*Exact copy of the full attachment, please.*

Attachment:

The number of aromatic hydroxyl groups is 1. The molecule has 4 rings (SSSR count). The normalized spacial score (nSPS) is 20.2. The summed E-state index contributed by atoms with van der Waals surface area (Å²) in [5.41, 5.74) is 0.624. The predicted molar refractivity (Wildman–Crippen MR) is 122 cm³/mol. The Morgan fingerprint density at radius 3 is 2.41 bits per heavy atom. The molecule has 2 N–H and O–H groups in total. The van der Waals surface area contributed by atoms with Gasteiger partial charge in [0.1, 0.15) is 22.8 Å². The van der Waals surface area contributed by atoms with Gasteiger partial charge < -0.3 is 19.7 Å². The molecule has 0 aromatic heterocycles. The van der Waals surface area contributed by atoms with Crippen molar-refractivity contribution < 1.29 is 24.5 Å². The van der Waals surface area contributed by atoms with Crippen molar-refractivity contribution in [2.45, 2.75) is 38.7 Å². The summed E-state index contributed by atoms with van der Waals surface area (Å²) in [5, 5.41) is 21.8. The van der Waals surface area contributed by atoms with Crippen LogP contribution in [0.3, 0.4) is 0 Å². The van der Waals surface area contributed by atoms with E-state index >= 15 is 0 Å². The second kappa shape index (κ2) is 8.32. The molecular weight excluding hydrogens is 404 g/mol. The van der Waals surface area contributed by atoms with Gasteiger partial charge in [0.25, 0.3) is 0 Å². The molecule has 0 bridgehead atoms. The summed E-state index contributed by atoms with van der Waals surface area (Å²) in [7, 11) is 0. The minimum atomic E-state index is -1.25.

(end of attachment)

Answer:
The number of aromatic hydroxyl groups is 1. The molecule has 4 rings (SSSR count). The normalized spacial score (nSPS) is 20.2. The summed E-state index contributed by atoms with van der Waals surface area (Å²) in [5.41, 5.74) is 0.624. The predicted molar refractivity (Wildman–Crippen MR) is 122 cm³/mol. The Morgan fingerprint density at radius 3 is 2.41 bits per heavy atom. The molecule has 2 N–H and O–H groups in total. The van der Waals surface area contributed by atoms with Gasteiger partial charge in [0.1, 0.15) is 22.8 Å². The van der Waals surface area contributed by atoms with Gasteiger partial charge < -0.3 is 19.7 Å². The molecule has 0 aromatic heterocycles. The van der Waals surface area contributed by atoms with Crippen molar-refractivity contribution < 1.29 is 24.5 Å². The van der Waals surface area contributed by atoms with Crippen molar-refractivity contribution in [2.45, 2.75) is 38.7 Å². The summed E-state index contributed by atoms with van der Waals surface area (Å²) in [5, 5.41) is 21.8. The van der Waals surface area contributed by atoms with Crippen LogP contribution in [0.3, 0.4) is 0 Å². The van der Waals surface area contributed by atoms with E-state index >= 15 is 0 Å². The second kappa shape index (κ2) is 8.32. The molecular weight excluding hydrogens is 404 g/mol. The van der Waals surface area contributed by atoms with Gasteiger partial charge in [0.25, 0.3) is 0 Å². The molecule has 0 bridgehead atoms. The summed E-state index contributed by atoms with van der Waals surface area (Å²) in [7, 11) is 0. The minimum atomic E-state index is -1.25.